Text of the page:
Of the dozens of books and articles written about the effect of abortion on men, one the most interesting and comprehensive is Arthur Shostak and Gary McLouth’s Men and Abortion.
It consists mainly of interviews with 1,000 men in thirty U. S. abortion clinics waiting for their partners having abortions. It seems to have captured their various attitudes of indifference, guilt, or fear of harm to their partners.
Book Remains Relevant
While the book was written in the mid-80’s, it probably echoes interviews that would be conducted today.
What is unusual about the book is not the finding that many men go through grief and loss almost as much as women, or that most men get no counseling but are ignored or even mistreated by abortion clinic staff.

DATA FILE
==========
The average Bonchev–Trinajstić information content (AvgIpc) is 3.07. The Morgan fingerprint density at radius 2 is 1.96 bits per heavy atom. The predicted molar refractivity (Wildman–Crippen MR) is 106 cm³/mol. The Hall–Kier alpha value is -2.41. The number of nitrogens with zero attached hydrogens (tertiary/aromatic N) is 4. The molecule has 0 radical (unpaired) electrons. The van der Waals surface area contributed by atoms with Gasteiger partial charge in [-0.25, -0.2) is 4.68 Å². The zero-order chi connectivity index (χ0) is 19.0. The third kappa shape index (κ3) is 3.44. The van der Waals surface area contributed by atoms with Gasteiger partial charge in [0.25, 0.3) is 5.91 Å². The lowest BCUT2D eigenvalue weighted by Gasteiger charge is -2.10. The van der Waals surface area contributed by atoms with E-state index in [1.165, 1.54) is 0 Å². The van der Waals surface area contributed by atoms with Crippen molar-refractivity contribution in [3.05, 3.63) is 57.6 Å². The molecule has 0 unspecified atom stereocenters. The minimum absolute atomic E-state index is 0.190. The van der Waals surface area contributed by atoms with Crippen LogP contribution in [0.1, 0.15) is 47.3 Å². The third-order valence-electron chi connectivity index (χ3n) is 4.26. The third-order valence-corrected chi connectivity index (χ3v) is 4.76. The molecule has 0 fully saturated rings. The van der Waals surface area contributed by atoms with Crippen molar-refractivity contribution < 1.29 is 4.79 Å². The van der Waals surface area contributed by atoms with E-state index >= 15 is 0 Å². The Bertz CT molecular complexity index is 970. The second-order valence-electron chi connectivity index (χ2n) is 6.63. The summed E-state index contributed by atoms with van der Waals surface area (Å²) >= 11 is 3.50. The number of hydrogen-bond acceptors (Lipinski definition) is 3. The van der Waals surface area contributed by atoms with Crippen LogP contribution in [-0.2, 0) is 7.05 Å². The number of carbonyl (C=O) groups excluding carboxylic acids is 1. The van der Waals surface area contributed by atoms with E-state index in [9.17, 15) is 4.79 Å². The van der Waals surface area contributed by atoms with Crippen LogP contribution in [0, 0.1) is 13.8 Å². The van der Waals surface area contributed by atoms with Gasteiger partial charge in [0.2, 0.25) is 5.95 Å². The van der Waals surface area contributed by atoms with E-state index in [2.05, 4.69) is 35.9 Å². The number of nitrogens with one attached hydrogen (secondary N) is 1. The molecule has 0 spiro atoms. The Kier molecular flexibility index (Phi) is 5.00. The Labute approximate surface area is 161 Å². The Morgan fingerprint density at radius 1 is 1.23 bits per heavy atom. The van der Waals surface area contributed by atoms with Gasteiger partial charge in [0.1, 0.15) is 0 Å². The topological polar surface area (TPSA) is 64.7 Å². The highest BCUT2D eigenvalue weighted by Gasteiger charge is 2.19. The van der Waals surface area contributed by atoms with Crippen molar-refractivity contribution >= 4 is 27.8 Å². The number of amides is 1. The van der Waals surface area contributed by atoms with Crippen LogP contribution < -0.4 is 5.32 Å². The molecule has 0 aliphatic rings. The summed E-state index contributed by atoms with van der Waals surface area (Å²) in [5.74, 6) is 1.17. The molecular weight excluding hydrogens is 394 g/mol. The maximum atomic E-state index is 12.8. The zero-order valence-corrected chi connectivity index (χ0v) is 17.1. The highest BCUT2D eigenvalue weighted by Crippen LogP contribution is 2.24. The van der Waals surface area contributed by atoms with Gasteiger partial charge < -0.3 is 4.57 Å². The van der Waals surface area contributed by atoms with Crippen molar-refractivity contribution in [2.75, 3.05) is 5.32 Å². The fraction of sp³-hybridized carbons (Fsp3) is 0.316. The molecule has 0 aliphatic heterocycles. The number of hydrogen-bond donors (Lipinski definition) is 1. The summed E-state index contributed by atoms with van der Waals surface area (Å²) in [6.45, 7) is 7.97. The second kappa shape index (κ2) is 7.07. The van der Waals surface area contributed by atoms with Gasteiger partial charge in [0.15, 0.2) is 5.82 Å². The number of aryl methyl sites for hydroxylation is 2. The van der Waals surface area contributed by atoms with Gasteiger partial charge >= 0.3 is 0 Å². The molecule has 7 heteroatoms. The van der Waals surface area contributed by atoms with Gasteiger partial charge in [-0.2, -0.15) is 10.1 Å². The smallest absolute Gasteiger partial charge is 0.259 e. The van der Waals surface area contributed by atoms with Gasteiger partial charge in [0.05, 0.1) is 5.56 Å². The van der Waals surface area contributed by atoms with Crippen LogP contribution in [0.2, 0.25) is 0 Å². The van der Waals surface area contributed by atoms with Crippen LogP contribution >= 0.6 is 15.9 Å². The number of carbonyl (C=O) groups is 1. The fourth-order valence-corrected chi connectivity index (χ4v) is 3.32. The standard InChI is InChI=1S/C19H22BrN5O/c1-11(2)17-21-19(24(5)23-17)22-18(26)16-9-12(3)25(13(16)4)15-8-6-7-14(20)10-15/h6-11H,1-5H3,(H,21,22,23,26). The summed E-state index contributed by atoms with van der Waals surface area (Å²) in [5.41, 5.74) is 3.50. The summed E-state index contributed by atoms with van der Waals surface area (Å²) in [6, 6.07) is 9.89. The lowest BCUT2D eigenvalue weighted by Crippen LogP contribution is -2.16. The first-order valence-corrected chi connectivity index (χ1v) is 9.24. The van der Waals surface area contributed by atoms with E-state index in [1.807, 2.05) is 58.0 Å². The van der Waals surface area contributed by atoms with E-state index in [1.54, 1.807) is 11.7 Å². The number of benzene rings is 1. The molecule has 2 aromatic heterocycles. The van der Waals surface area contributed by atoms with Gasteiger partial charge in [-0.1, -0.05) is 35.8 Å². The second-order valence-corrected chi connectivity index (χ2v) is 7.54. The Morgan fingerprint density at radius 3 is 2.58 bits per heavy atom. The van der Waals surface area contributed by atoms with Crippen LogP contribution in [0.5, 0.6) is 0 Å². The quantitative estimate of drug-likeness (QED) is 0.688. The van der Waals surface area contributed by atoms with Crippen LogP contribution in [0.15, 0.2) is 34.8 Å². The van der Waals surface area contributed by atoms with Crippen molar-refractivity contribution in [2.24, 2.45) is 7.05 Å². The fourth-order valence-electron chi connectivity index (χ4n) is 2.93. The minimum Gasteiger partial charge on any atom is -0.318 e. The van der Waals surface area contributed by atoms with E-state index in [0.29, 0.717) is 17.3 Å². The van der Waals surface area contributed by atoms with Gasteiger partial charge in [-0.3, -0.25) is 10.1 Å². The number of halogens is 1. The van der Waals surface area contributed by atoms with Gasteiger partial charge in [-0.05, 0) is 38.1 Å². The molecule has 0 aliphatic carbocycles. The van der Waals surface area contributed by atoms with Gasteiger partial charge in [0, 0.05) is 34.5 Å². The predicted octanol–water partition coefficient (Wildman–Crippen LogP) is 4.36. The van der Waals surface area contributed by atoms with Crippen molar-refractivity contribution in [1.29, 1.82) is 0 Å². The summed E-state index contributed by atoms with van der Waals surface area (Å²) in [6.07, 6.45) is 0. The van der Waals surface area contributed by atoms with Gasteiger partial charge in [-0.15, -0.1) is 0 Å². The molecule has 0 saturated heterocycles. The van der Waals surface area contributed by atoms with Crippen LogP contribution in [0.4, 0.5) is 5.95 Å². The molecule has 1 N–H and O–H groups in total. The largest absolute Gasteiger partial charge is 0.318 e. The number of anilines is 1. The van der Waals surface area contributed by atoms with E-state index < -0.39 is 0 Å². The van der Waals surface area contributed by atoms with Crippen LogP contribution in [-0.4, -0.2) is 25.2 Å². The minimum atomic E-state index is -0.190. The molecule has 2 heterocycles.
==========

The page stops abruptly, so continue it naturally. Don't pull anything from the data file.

Also not unusual are feelings of guilt, shame and loss of manhood when taking part in an abortion. Nor are the outrageous lies some men use — that the abortion experience can make them stronger, and even turn them into better fathers.
My Chapter Brings Balance to the Book
But what I thought was unusual about the book, and which surprised me at the time, was Shostak’s invitation for me to write a chapter.
In my seven pages I put the lie to almost everything in the essentially pro-abortion book.
Now, having just reread Men and Abortion, I am grateful that the authors were fair enough to allow a look at “the other side,” in which I was able to include the moral, psychological and social effects of abortion on men. While I am certain many who read the book were furious with my view of men involved in abortion, I must give Shostak credit for allowing some truth to creep into his masterpiece.